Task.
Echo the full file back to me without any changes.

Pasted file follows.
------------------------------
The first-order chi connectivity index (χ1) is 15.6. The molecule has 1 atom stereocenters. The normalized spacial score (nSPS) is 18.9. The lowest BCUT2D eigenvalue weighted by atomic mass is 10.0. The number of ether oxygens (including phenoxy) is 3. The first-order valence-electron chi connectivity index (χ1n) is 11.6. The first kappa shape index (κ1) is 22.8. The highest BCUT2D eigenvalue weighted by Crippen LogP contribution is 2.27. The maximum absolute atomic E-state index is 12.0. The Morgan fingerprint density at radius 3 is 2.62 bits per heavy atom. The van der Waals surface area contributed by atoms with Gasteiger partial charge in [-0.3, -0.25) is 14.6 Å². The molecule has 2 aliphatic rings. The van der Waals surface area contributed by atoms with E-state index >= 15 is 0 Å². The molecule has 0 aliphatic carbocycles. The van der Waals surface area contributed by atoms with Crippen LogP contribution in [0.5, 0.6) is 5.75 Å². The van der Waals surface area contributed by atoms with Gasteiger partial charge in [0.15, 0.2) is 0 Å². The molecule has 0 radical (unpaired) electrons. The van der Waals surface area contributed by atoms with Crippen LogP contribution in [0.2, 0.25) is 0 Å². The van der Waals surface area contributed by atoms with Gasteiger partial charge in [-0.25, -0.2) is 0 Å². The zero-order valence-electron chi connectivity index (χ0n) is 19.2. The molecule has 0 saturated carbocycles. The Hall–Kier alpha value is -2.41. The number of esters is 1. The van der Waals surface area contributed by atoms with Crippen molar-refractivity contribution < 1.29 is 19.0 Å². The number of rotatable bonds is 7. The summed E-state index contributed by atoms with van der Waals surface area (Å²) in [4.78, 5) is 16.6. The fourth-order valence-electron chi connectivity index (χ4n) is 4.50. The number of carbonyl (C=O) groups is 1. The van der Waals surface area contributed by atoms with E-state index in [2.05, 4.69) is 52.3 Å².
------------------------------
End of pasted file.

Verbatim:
The first-order chi connectivity index (χ1) is 15.6. The molecule has 1 atom stereocenters. The normalized spacial score (nSPS) is 18.9. The lowest BCUT2D eigenvalue weighted by atomic mass is 10.0. The number of ether oxygens (including phenoxy) is 3. The first-order valence-electron chi connectivity index (χ1n) is 11.6. The first kappa shape index (κ1) is 22.8. The highest BCUT2D eigenvalue weighted by Crippen LogP contribution is 2.27. The maximum absolute atomic E-state index is 12.0. The Morgan fingerprint density at radius 3 is 2.62 bits per heavy atom. The van der Waals surface area contributed by atoms with Gasteiger partial charge in [-0.3, -0.25) is 14.6 Å². The molecule has 2 aliphatic rings. The van der Waals surface area contributed by atoms with E-state index >= 15 is 0 Å². The molecule has 0 aliphatic carbocycles. The van der Waals surface area contributed by atoms with Crippen LogP contribution in [0.5, 0.6) is 5.75 Å². The van der Waals surface area contributed by atoms with Gasteiger partial charge in [0.15, 0.2) is 0 Å². The molecule has 0 radical (unpaired) electrons. The van der Waals surface area contributed by atoms with Crippen LogP contribution in [0.2, 0.25) is 0 Å². The van der Waals surface area contributed by atoms with Gasteiger partial charge in [-0.25, -0.2) is 0 Å². The zero-order valence-electron chi connectivity index (χ0n) is 19.2. The molecule has 0 saturated carbocycles. The Hall–Kier alpha value is -2.41. The number of esters is 1. The van der Waals surface area contributed by atoms with Crippen molar-refractivity contribution < 1.29 is 19.0 Å². The number of rotatable bonds is 7. The summed E-state index contributed by atoms with van der Waals surface area (Å²) in [4.78, 5) is 16.6. The fourth-order valence-electron chi connectivity index (χ4n) is 4.50. The number of carbonyl (C=O) groups is 1. The van der Waals surface area contributed by atoms with E-state index in [2.05, 4.69) is 52.3 Å².